Who said Blender was hard?

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  • Joe CotterJoe Cotter Posts: 3,161

    I have the next module or two on my hd someplace, still roughed out but it might be of interest to some. When I find it, if it looks like it might be helpful I'll put it up and post a notice.

  • Kharma said:

    Obviously I have no other version to compare to so whichever one it will be totally new, but I did notice on the website it says you can d/l the newest version or the last stable version...do any of you who use it have the newest version and are there any issues?  for those who have tried various versions which do you use now and did you have a favorite version?

    You'll be just fine with the latest stable version.  The release candidate versions are for experienced users who give feedback to the developers for bugfixes.

  • Joe CotterJoe Cotter Posts: 3,161

    Back at that time (ver 1.8) the manual was the way the Blender Institute made money for development. There was the 'if you find the product useful, please consider buying the book to support us' plea. It was even less intuitive then it is now for a new user and there were no Youtube videos and very few tutorials other then the official book to learn it from.

  • @Kharma
    For what it able to do it is very stable. I use it on Mac and Windows back and forth for the same projects. It occasionally crashes but few and far between. It saves as it goes but it wont prompt you to save when you exit, it will only tell you you didn't save "do you really want to quit" - The undo functionality is a bit odd to make sense of at first, save as you go. I keep two types of copies as I work, finished projects and incremental work with the modifiers still live (this makes no sense now, it may in a few hours of working on files) - files in Blender are generally small, so if you have space on your drive save, save, save.

    Blender was built to take advantage of older computers and hobbyists on a budget, while it supports workstation class stuff and tries to be as cutting edge as it can it will run on some ancient rigs provided you're not trying to push the boundaries of 3D animation and just get acclimated with modeling and animating, etc.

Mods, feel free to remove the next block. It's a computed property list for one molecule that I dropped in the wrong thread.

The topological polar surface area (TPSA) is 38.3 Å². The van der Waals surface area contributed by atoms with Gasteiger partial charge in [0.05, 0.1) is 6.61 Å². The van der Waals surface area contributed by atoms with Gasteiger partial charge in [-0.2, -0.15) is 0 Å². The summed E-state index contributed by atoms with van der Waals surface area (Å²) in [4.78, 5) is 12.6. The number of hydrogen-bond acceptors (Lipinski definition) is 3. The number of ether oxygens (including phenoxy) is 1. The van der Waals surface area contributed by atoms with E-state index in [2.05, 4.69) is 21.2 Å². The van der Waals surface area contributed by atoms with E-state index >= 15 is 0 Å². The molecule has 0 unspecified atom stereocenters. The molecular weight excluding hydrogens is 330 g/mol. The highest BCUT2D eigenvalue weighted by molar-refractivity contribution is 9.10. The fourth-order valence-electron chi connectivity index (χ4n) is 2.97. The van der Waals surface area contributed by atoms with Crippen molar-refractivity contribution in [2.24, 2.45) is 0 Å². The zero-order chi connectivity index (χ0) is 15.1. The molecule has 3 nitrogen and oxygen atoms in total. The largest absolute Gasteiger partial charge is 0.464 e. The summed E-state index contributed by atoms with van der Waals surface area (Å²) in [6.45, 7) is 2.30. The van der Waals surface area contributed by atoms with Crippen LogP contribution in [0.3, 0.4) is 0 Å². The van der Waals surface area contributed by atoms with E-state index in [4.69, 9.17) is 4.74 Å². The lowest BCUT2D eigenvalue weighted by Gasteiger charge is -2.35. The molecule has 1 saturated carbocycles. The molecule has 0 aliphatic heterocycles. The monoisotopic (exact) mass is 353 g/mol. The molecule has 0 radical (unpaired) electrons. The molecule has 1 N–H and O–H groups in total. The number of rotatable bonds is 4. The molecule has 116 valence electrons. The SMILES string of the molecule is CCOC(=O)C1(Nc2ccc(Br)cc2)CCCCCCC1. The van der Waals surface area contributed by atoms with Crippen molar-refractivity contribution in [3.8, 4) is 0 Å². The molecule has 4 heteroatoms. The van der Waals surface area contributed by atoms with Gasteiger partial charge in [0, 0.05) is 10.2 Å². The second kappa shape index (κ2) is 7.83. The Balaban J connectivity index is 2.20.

The dev team is excellent on taking bug reports and making fixes that night. In two/three years using it I've reported one bug and it was fixed in a nightly build the next morning. 

    You can expect a new public release version every six weeks give or take. These are generally releases that contain new features and some bug fixes or tweaks. I don't recall a version being released without some new set of features.

    And if you use LuxRender it works with Blender (as does a dozen other engines) and there is no need to buy anything else to get it configured. I already had a background with Reality so when I plugged Lux into blender it started to make sense very quickly. 

     

    @Gedd
    good link, I too am not a fan of the video for everything and for a long time I would open that UI and immediately think "Am I sending men to Mars or something?"

     

     

  • Joe CotterJoe Cotter Posts: 3,161

    Yes, I probably should have clarified stable version vs release candidate. I don't think to mention that because that is a general rule for any software. Blender is actually better then most software regarding rc vs official release but rc's are pretty much meant for people who just want to play with features that are still being worked on, i.e. experienced users.

    daveleitz said:
    Kharma said:

    Obviously I have no other version to compare to so whichever one it will be totally new, but I did notice on the website it says you can d/l the newest version or the last stable version...do any of you who use it have the newest version and are there any issues?  for those who have tried various versions which do you use now and did you have a favorite version?

    You'll be just fine with the latest stable version.  The release candidate versions are for experienced users who give feedback to the developers for bugfixes.

     

  • Joe CotterJoe Cotter Posts: 3,161
    edited September 2015
    And if you use LuxRender it works with Blender (as does a dozen other engines) and there is no need to buy anything else to get it configured. I already had a background with Reality so when I plugged Lux into blender it started to make sense very quickly. 

    Lux is relatively easy to get to work with Blender but personally I prefer the built in Cycles render engine. With Cycles, one can get every bit as good of a render as IRay, it just takes understanding and a bit of a different workflow. Unlike IRay, it doesn't enforce the PBR type of environment, rather one has to specifically set up materials and lighting to work within a PBR type of space without a lot of help or guidance. The result is, it takes a bit more work but offers much more flexibility, as one can still have all of the freedom of non photo realistic environments. Freestyle is a good example of this.

    Here is an interesting Demo Reel showing some of what Cycles can do.

    Post edited by Joe Cotter on
  • KharmaKharma Posts: 2,387

    Thanks for the input on the versions, I will go with the stable version. I want to see it for myself as I have read tons of reviews both pro and con about the degree of difficulty navigating the program. Every program has a learning curve that I either get right away or struggle with, so we will see how this one is :)

  • Gedd said: